- Author: Kathy Keatley Garvey
His interest in “all things bugs” stemmed from his entomologist father, Bruce Hammock, now a distinguished professor at the University of California, Davis.
It was not just entomology and art, though, that interested Tom. He listened attentively to the southern folklore and childhood memories that his father, reared in the Deep South, shared:
Black-eyed peas on New Year’s Day for good luck; a mischievous pet raccoon named Willy; the comings and goings of a scientist operating a biological supply company in a swamp; and
the ever-present will-o’-the-wisp lighting up Louisiana’s Atchafalaya Swamp.
Tom Hammock not only drew it all in; he made it his own and then some.
Entomology and art, pyramided with writing, landscape architecture, film production and storytelling, evolved into an original graphic novel, “An Aurora Grimeon Story—Will O’ the Wisp,” authored by Tom Hammock, illustrated by his friend Megan Hutchison and edited by
“It’s about wicked delights and dark things,” said Tom, “and it has a girl-science component.” In fact, it is billed as the first graphic novel with a strong girl scientist as the main character. The publisher, Archaia, will release the book Jan. 28. It is already drawing rave reviews, including “This book shows the beginning of fine careers as creators of stories.”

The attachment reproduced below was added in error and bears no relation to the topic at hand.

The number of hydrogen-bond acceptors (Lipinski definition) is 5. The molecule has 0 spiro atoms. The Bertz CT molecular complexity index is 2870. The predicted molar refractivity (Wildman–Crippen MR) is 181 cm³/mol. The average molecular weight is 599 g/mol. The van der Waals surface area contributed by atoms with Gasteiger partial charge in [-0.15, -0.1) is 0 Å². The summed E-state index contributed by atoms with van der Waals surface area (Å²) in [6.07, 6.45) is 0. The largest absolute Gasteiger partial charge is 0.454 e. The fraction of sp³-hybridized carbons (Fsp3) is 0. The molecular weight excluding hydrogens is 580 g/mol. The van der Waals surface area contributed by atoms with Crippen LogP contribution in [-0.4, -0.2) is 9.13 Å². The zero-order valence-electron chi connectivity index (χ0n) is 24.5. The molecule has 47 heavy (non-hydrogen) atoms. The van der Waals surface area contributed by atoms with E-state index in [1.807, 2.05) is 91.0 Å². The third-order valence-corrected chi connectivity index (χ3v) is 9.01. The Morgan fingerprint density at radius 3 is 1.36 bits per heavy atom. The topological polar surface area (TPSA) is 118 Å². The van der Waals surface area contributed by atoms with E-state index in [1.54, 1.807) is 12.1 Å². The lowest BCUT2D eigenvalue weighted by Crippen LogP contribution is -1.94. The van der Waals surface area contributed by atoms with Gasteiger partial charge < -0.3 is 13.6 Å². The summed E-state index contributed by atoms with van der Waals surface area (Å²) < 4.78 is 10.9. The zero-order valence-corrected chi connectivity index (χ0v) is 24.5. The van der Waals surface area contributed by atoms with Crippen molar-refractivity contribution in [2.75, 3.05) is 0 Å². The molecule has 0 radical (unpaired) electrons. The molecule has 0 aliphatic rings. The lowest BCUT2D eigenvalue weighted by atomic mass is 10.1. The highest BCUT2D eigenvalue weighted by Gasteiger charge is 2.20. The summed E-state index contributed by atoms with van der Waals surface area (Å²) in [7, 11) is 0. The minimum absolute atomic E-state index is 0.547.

It has already been nominated for "best young adult graphic novel" award from the American Library Association.
“Almost no one writes for girls and almost no one writes for girls dealing with girls and science,” Tom said. “Graphic novels for girls are rare and have a tough road in the publishing world.”
Assorted bugs, including butterflies, scorpions, fireflies, mosquitoes, beetles and spiders, find their way into the book. So does a pet raccoon named Missy, patterned after Bruce’s childhood pet, Willy.
“As a parent, it is always interesting to see what your kids pick up in their childhood,” said Bruce Hammock, a Little Rock, Ark. native who graduated in 1969 from Louisiana State University (LSU) and then obtained his doctorate in entomology/toxicology from UC Berkeley. “I think my Willy stories were recreated in the tale about Aurora.”
Aurora’s last name is Grimeon, named for one of Bruce’s LSU roommates, Jim Grimeon. “I am so thrilled that so much of this history,” Bruce said, “has resurfaced in Tom’s book.”
Aurora, accompanied by Missy the raccoon, explores the fog-shrouded island as “ghostly things happen and residents disappear,” Tom said. Aurora follows a will ‘o’ the wisp, an eerie blue light floating several feet off the ground. “The will-o’-wisp is a natural phenomenon,” Tom said. “It’s actually a natural swamp gas.”
Quipped Bruce: “I never knew that my family in Arkansas practiced hoodoo—I thought everyone ate black-eyed peas, hog jowl and burned a bayberry candle on New Year’s Day. We still do.”
Bruce and his wife, Lassie, reared their three offspring to love nature. “The Atchafalaya certainly is as much a wilderness as the Sierra Nevada with islands that move with the tides, different cultures, and a rich biological diversity—much of which bites,” said Bruce, who holds a joint appointment with the UC Davis Department of Entomology and Nematology and the UC Davis Comprehensive Cancer Center.
“Tom has always had a love of biology and landscape,” Bruce said. “He was always sketching nature in his childhood. He could not stand to kill insects for his high school insect collection so instead, he made exquisite drawings of insects that he captured.”